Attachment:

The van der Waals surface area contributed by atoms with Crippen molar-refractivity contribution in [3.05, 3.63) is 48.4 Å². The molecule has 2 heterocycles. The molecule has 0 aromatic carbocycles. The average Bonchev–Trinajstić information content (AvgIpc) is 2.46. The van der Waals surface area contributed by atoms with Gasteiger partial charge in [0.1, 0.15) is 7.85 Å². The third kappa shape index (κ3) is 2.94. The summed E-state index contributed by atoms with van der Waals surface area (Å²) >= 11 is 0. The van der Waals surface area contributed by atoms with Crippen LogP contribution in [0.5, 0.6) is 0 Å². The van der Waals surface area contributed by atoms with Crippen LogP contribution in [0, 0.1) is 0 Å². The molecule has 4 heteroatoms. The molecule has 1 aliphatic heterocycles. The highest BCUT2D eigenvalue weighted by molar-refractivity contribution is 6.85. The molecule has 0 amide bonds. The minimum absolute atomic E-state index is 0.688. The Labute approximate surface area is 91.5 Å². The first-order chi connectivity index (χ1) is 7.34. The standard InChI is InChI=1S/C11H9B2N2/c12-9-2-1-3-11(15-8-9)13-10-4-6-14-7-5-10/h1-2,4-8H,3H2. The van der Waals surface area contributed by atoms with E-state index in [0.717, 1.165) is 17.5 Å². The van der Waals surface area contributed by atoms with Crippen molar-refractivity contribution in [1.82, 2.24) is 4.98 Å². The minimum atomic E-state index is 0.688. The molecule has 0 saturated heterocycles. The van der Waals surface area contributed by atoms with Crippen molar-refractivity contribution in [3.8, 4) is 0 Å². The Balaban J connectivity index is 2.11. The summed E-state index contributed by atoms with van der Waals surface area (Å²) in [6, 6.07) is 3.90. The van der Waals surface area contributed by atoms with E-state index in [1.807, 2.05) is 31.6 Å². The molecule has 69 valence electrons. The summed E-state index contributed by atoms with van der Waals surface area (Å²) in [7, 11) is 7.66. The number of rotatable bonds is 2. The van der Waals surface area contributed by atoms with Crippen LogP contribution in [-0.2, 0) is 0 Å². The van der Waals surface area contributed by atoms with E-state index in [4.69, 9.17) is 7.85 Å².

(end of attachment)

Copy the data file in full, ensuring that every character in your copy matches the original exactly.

The van der Waals surface area contributed by atoms with Crippen molar-refractivity contribution in [3.05, 3.63) is 48.4 Å². The molecule has 2 heterocycles. The molecule has 0 aromatic carbocycles. The average Bonchev–Trinajstić information content (AvgIpc) is 2.46. The van der Waals surface area contributed by atoms with Gasteiger partial charge in [0.1, 0.15) is 7.85 Å². The third kappa shape index (κ3) is 2.94. The summed E-state index contributed by atoms with van der Waals surface area (Å²) >= 11 is 0. The van der Waals surface area contributed by atoms with Crippen LogP contribution in [0.5, 0.6) is 0 Å². The van der Waals surface area contributed by atoms with Crippen LogP contribution in [0, 0.1) is 0 Å². The molecule has 4 heteroatoms. The molecule has 1 aliphatic heterocycles. The highest BCUT2D eigenvalue weighted by molar-refractivity contribution is 6.85. The molecule has 0 amide bonds. The minimum absolute atomic E-state index is 0.688. The Labute approximate surface area is 91.5 Å². The first-order chi connectivity index (χ1) is 7.34. The standard InChI is InChI=1S/C11H9B2N2/c12-9-2-1-3-11(15-8-9)13-10-4-6-14-7-5-10/h1-2,4-8H,3H2. The van der Waals surface area contributed by atoms with E-state index in [0.717, 1.165) is 17.5 Å². The van der Waals surface area contributed by atoms with Crippen molar-refractivity contribution in [1.82, 2.24) is 4.98 Å². The minimum atomic E-state index is 0.688. The molecule has 0 saturated heterocycles. The van der Waals surface area contributed by atoms with Crippen molar-refractivity contribution in [3.8, 4) is 0 Å². The Balaban J connectivity index is 2.11. The summed E-state index contributed by atoms with van der Waals surface area (Å²) in [6, 6.07) is 3.90. The van der Waals surface area contributed by atoms with E-state index in [1.807, 2.05) is 31.6 Å². The molecule has 69 valence electrons. The summed E-state index contributed by atoms with van der Waals surface area (Å²) in [7, 11) is 7.66. The number of rotatable bonds is 2. The van der Waals surface area contributed by atoms with Crippen LogP contribution in [-0.2, 0) is 0 Å². The van der Waals surface area contributed by atoms with E-state index in [4.69, 9.17) is 7.85 Å².